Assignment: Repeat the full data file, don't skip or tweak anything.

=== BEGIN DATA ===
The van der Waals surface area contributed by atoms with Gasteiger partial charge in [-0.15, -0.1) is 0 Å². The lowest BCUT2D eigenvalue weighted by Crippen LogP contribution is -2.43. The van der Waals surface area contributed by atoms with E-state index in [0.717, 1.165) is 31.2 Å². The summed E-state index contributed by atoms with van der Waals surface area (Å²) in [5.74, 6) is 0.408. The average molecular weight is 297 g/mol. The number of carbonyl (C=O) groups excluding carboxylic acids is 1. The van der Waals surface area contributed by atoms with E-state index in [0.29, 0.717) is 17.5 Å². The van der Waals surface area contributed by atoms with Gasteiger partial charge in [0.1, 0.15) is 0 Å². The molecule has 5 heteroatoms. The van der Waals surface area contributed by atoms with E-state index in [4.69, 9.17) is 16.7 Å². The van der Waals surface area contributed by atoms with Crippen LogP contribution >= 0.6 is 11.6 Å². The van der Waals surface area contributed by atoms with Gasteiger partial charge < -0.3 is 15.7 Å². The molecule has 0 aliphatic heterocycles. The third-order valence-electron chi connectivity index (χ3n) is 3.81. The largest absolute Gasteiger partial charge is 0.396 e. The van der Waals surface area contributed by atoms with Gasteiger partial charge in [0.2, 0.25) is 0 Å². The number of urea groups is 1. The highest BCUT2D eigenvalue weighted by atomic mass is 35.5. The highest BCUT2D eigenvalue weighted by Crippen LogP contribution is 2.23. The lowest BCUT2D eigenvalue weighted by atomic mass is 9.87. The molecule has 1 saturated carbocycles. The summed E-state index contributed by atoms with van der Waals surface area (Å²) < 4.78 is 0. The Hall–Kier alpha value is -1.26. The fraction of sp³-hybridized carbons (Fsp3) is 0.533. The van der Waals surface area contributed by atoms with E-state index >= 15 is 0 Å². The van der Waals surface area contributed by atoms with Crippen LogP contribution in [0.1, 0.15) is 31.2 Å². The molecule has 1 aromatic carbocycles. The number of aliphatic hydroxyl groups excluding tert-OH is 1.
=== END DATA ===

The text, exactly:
The van der Waals surface area contributed by atoms with Gasteiger partial charge in [-0.15, -0.1) is 0 Å². The lowest BCUT2D eigenvalue weighted by Crippen LogP contribution is -2.43. The van der Waals surface area contributed by atoms with E-state index in [0.717, 1.165) is 31.2 Å². The summed E-state index contributed by atoms with van der Waals surface area (Å²) in [5.74, 6) is 0.408. The average molecular weight is 297 g/mol. The number of carbonyl (C=O) groups excluding carboxylic acids is 1. The van der Waals surface area contributed by atoms with E-state index in [0.29, 0.717) is 17.5 Å². The van der Waals surface area contributed by atoms with Gasteiger partial charge in [0.1, 0.15) is 0 Å². The molecule has 5 heteroatoms. The van der Waals surface area contributed by atoms with E-state index in [4.69, 9.17) is 16.7 Å². The van der Waals surface area contributed by atoms with Crippen LogP contribution >= 0.6 is 11.6 Å². The van der Waals surface area contributed by atoms with Gasteiger partial charge < -0.3 is 15.7 Å². The molecule has 0 aliphatic heterocycles. The third-order valence-electron chi connectivity index (χ3n) is 3.81. The largest absolute Gasteiger partial charge is 0.396 e. The van der Waals surface area contributed by atoms with Gasteiger partial charge in [0.2, 0.25) is 0 Å². The number of urea groups is 1. The highest BCUT2D eigenvalue weighted by atomic mass is 35.5. The highest BCUT2D eigenvalue weighted by Crippen LogP contribution is 2.23. The lowest BCUT2D eigenvalue weighted by atomic mass is 9.87. The molecule has 1 saturated carbocycles. The summed E-state index contributed by atoms with van der Waals surface area (Å²) < 4.78 is 0. The Hall–Kier alpha value is -1.26. The fraction of sp³-hybridized carbons (Fsp3) is 0.533. The van der Waals surface area contributed by atoms with E-state index >= 15 is 0 Å². The van der Waals surface area contributed by atoms with Crippen LogP contribution in [0.1, 0.15) is 31.2 Å². The molecule has 1 aromatic carbocycles. The number of aliphatic hydroxyl groups excluding tert-OH is 1.